Member Credit: Sparky

This 2006 Nissan Maxima came in with the complaint that the gauges and the a/c controls did not work. After the obvious fuse checks I went to the most common location for this problem in Nissan Maximas.

The problem is located behind the a/c control panel and repairs start with removing the shifter knob or handle assembly. To do this the bottom trim piece needs to be pulled straight down. Some wiggling is needed.

Once the trim piece is lowered the retaining clip will be exposed. Use a screwdriver or a pair of pliers to pull the clip out. Be careful not to lose it.

In the following picture you can see all three parts of the handle. The knob at the far right. The lower trim tube in the center and the retaining clip to the left.

To remove the shifter’s trim panel it can be lifted at the rear of the panel as shown below.

After the trim plate is lifted you will find that there are wires attached to the front edge.

I found it easier to disconnect the wiring on the passenger side of the panel first. Then it can be rolled to the left to disconnect the remaining wires. There are thumb latches or locks that have to be depressed before the harness connector can be removed.

Now that the shifter’s trim panel is out of the way the two lower attaching screws for the a/c controls and the cover over the cassette player are exposed and easily removed.

The lower edge can then be pulled out and then the top can be worked free. There is a ribbon cable connector that has to be taken loose. Care should be taken as it is easily broken.

There are two more screws at the lower edge of the radio control panel. Once removed it too can be pulled loose from the dash.

There are wires attached to the backside of the panel.

Now that all of the panels are removed you can finally see the unified meter and a/c amplifier module assembly. The white box in the middle of the next picture with the ribbon cable attached.

I took a quick look at the underside of the module and saw this. Those do not look like factory holes in the plastic.

I finished removing the attaching screws for the center stack assembly.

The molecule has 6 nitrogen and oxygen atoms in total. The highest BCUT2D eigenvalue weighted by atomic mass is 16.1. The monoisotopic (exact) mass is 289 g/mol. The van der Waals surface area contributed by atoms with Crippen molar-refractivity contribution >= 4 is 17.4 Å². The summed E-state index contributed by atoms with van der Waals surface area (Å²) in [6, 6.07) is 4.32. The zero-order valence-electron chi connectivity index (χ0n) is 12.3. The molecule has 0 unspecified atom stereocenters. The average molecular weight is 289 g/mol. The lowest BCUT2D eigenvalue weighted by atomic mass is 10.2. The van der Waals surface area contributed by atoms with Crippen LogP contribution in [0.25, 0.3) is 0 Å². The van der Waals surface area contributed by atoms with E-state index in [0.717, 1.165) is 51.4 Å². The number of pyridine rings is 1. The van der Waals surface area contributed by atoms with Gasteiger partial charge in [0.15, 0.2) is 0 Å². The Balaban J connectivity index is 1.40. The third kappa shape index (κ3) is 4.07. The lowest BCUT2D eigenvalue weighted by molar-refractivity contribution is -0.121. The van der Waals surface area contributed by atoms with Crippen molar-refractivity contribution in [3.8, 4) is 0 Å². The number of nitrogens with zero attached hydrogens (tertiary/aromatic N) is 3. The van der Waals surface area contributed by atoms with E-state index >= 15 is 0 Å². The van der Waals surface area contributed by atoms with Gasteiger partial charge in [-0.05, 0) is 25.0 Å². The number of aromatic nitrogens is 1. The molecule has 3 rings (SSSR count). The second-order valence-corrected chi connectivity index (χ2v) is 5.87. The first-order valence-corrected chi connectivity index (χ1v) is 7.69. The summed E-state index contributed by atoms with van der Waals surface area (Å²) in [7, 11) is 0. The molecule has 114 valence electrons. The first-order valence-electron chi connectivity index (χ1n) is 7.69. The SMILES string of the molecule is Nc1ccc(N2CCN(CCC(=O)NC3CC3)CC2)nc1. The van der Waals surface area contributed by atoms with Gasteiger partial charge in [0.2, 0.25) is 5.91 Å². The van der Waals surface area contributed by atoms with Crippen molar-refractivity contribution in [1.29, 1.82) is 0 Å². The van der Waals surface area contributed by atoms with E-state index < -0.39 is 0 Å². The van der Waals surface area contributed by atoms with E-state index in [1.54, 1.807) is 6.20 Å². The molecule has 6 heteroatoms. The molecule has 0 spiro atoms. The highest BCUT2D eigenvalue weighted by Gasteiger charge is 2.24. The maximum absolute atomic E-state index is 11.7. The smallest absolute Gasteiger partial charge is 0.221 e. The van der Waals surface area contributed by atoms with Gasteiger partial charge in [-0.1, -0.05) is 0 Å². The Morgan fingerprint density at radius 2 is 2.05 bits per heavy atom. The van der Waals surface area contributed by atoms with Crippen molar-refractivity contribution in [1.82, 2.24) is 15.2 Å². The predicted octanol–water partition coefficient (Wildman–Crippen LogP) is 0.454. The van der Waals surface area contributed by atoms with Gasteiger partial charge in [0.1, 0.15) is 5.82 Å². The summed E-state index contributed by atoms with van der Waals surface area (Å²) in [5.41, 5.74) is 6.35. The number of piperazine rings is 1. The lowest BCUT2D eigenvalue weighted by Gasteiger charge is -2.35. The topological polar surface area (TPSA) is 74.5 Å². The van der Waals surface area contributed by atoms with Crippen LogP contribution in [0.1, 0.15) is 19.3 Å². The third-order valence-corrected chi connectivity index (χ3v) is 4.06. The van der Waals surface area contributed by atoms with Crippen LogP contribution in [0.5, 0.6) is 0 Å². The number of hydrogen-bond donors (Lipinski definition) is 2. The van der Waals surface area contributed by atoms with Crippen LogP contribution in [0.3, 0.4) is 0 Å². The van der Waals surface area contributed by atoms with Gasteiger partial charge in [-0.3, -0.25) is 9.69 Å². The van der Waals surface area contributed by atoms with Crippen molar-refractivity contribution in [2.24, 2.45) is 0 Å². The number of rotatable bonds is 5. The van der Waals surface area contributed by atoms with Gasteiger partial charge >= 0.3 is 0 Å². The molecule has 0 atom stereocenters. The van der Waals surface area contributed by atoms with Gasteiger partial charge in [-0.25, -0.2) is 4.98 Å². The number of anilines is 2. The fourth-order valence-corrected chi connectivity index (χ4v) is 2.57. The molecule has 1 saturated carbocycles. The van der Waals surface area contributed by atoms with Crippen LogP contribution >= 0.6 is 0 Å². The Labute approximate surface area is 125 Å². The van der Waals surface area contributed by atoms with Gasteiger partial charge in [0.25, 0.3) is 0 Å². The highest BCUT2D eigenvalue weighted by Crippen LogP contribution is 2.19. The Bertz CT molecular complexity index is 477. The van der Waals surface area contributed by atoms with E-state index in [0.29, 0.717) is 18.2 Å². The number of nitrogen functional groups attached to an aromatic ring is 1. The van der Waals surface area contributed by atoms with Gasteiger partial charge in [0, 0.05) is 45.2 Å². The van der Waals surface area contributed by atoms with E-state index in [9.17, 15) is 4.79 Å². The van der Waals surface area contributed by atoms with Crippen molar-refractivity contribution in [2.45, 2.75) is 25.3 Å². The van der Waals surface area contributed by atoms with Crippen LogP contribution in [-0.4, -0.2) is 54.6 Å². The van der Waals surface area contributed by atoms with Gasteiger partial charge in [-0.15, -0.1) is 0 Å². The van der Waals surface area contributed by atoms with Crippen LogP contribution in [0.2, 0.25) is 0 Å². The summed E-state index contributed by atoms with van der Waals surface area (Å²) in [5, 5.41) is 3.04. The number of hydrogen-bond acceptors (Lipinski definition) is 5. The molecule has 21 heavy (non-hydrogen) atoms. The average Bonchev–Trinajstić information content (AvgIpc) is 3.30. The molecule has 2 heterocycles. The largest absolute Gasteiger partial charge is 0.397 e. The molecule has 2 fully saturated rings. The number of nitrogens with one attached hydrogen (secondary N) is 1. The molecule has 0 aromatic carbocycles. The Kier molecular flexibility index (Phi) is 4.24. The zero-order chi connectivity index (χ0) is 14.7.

After pulling it loose from the dash I could access the screws on the side panels. I removed the two upper screws that hold the display face in place. The screws only need to be removed from one side of the assembly.

There are two screws that I had to take out that attach the module to the frame. One on either side and the rear of the assembly.

The screws are different so I was sure not to mix them up. The screws that held the display are shorter and have machine threads. The ones that attach to the plastic module are longer and have much coarser threads.

Note the slot in the module case resembles that of a piggy bank. When shaken it rattles like there is something loose inside.

I went ahead and removed the five phillips headed screws that hold the module together.

I lifted and removed the one cover.

Then I lifted the circuit board and found 21 cents inside the cover.

There were multiple burn marks on the circuit board.

There were also burnt spots on the coins.

The new module is supplied with a piece of felt tape covering the slot. The old module had the part number 27760 7Y01A printed on the outside cover. The new part had the part number 27760-7Y01B on the box.

In a previous life the horizontal panel below the display was used as a shelf. At least for coins.

The new module installed and everything back to normal.

The motto of this repair would be “read the owners manual and only use recommended spaces for storage”. Another adage would be “When does $0.10 plus $0.10 plus $0.01 equal $400+? When you use the unified meter and a/c amplifier module as a piggy bank.”

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